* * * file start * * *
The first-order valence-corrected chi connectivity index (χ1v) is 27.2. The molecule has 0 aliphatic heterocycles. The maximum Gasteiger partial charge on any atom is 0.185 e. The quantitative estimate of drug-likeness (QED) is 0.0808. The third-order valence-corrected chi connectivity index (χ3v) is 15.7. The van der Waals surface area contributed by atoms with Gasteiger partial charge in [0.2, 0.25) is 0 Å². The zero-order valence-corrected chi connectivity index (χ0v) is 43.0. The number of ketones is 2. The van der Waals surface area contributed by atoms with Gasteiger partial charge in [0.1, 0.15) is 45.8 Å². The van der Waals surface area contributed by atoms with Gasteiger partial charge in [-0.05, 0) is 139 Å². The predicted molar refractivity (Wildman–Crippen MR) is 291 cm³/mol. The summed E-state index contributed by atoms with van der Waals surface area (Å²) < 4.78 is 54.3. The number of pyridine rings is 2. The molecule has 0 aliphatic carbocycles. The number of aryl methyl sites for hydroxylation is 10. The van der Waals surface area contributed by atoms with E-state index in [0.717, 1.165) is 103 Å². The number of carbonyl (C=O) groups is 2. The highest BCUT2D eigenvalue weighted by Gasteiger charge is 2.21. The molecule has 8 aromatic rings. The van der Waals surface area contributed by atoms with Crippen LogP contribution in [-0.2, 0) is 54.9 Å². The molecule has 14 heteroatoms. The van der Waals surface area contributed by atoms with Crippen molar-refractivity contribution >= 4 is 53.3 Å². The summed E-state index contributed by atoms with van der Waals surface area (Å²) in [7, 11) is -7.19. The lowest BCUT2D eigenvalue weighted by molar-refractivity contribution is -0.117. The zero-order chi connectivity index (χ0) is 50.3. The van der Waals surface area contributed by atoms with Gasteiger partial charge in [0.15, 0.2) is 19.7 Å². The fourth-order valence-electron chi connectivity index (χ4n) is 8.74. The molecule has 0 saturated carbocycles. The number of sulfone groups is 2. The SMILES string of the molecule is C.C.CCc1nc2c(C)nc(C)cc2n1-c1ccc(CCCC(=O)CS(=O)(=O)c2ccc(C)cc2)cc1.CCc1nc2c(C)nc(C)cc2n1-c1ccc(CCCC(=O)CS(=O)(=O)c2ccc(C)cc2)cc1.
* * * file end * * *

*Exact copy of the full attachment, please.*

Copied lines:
The first-order valence-corrected chi connectivity index (χ1v) is 27.2. The molecule has 0 aliphatic heterocycles. The maximum Gasteiger partial charge on any atom is 0.185 e. The quantitative estimate of drug-likeness (QED) is 0.0808. The third-order valence-corrected chi connectivity index (χ3v) is 15.7. The van der Waals surface area contributed by atoms with Gasteiger partial charge in [0.2, 0.25) is 0 Å². The zero-order valence-corrected chi connectivity index (χ0v) is 43.0. The number of ketones is 2. The van der Waals surface area contributed by atoms with Gasteiger partial charge in [0.1, 0.15) is 45.8 Å². The van der Waals surface area contributed by atoms with Gasteiger partial charge in [-0.05, 0) is 139 Å². The predicted molar refractivity (Wildman–Crippen MR) is 291 cm³/mol. The summed E-state index contributed by atoms with van der Waals surface area (Å²) < 4.78 is 54.3. The number of pyridine rings is 2. The molecule has 0 aliphatic carbocycles. The number of aryl methyl sites for hydroxylation is 10. The van der Waals surface area contributed by atoms with E-state index in [0.717, 1.165) is 103 Å². The number of carbonyl (C=O) groups is 2. The highest BCUT2D eigenvalue weighted by Gasteiger charge is 2.21. The molecule has 8 aromatic rings. The van der Waals surface area contributed by atoms with Crippen LogP contribution in [-0.2, 0) is 54.9 Å². The molecule has 14 heteroatoms. The van der Waals surface area contributed by atoms with Crippen molar-refractivity contribution >= 4 is 53.3 Å². The summed E-state index contributed by atoms with van der Waals surface area (Å²) in [7, 11) is -7.19. The lowest BCUT2D eigenvalue weighted by molar-refractivity contribution is -0.117. The zero-order chi connectivity index (χ0) is 50.3. The van der Waals surface area contributed by atoms with Gasteiger partial charge in [0.15, 0.2) is 19.7 Å². The fourth-order valence-electron chi connectivity index (χ4n) is 8.74. The molecule has 0 saturated carbocycles. The number of sulfone groups is 2. The SMILES string of the molecule is C.C.CCc1nc2c(C)nc(C)cc2n1-c1ccc(CCCC(=O)CS(=O)(=O)c2ccc(C)cc2)cc1.CCc1nc2c(C)nc(C)cc2n1-c1ccc(CCCC(=O)CS(=O)(=O)c2ccc(C)cc2)cc1.